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Bork's Shadow--Larger Than Recognized:

The Washington Post assesses Bork's shadow:

While conservatives still nurse grievances, liberals hold up the Block Bork campaign as a heroic moment in modern politics. "Keeping him off the Court ranks among the most important achievements of the progressive coalition over the past seven decades," Ralph G. Neas, who led the anti-Bork battle, wrote in an essay on the Web site of his group, People for the American Way.

Focusing just on the precise moment of the defeat of Bork and appointment of Justice Kennedy, however, understates the true shadow cast by the event. It also led to the counterstrategy by Republicans to nominate a "stealth" candidate (David Souter) in order to try to avoid having him "Borked." As subsequent history has shown the "stealth candidate" strategy has its own limitations for an appointing President.

So, in fact, it would probably be more accurate to give credit (in a realpolitic sense) to Ralph Neas and the others who led the fight against Bork not just for getting Kennedy instead of Bork, but for Justice Souter as well.

Been There, Done That:
While some of the attacks on Bork were unfair, Bork's pronouncements in the years following his rejection show that Ralph Neas, et al. probably did conservatives a favor by borking Bork.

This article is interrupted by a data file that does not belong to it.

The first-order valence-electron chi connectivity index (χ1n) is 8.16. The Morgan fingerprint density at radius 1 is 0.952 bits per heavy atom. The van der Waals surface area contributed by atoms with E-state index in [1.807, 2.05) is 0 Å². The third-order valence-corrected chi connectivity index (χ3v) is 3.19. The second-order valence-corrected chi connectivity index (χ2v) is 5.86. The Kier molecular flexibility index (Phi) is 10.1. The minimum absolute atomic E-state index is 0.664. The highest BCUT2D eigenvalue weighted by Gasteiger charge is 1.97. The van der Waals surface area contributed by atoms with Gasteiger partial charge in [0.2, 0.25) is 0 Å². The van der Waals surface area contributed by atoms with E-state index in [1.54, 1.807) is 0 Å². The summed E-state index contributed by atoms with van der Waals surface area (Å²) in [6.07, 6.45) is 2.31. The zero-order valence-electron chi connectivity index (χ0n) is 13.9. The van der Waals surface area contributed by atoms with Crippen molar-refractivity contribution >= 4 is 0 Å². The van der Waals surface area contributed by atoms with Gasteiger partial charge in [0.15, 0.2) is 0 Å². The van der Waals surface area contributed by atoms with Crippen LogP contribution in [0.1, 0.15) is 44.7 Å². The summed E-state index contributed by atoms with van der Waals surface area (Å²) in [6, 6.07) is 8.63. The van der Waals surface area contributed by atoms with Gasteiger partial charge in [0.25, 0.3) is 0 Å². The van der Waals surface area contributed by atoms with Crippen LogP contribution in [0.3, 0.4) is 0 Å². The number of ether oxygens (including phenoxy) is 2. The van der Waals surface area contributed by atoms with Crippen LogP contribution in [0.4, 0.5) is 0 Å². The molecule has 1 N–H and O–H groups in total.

How much of an originalist or strict constructionist was Bork, really, if he can take the so-called "collective rights" view of the Second Amendment? Bork also sometimes overlooks Article III itself. I saw Bork speak in the late 90s at the FedSoc convention, and he sounded more like Pat Buchanan in decrying the concept of judicial review.

The only common thread in the man's thinking is statism, in the name of "democracy." Great for drug warrior conservatives. Not so great for conservatives who want to reign in the government's power. People here were upset with Scalia in Raich and Kennedy in Kelo. Bork would have likely been in both majorities.

The other disturbing aspect of Bork's behavior is his acerbicness in the years post his confirmation battle. Understandable or not, it reveals a temperment not appropriate for any position of authority.
7.12.2005 10:57am
jurisprude:

"Not so great for conservatives who want to reign in the government's power."

I think that's probably supposed to be "rein," but I could be wrong.